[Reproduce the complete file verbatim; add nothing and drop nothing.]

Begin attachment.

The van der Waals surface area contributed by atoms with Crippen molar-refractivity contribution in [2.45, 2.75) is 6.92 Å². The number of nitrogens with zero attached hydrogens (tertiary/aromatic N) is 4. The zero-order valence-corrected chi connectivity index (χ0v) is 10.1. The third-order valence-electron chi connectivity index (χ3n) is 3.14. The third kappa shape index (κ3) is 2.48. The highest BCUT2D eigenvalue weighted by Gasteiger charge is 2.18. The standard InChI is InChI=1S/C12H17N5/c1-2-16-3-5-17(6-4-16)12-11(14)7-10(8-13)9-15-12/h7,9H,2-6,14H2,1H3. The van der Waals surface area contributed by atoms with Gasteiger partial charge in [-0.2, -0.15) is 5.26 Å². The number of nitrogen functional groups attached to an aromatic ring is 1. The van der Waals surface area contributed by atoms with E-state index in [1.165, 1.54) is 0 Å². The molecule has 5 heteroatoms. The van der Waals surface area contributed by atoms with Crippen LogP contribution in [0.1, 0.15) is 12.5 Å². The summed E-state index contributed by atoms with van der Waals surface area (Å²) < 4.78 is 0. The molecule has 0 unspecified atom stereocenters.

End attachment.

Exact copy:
The van der Waals surface area contributed by atoms with Crippen molar-refractivity contribution in [2.45, 2.75) is 6.92 Å². The number of nitrogens with zero attached hydrogens (tertiary/aromatic N) is 4. The zero-order valence-corrected chi connectivity index (χ0v) is 10.1. The third-order valence-electron chi connectivity index (χ3n) is 3.14. The third kappa shape index (κ3) is 2.48. The highest BCUT2D eigenvalue weighted by Gasteiger charge is 2.18. The standard InChI is InChI=1S/C12H17N5/c1-2-16-3-5-17(6-4-16)12-11(14)7-10(8-13)9-15-12/h7,9H,2-6,14H2,1H3. The van der Waals surface area contributed by atoms with Gasteiger partial charge in [-0.2, -0.15) is 5.26 Å². The number of nitrogen functional groups attached to an aromatic ring is 1. The van der Waals surface area contributed by atoms with E-state index in [1.165, 1.54) is 0 Å². The molecule has 5 heteroatoms. The van der Waals surface area contributed by atoms with Crippen LogP contribution in [0.1, 0.15) is 12.5 Å². The summed E-state index contributed by atoms with van der Waals surface area (Å²) < 4.78 is 0. The molecule has 0 unspecified atom stereocenters.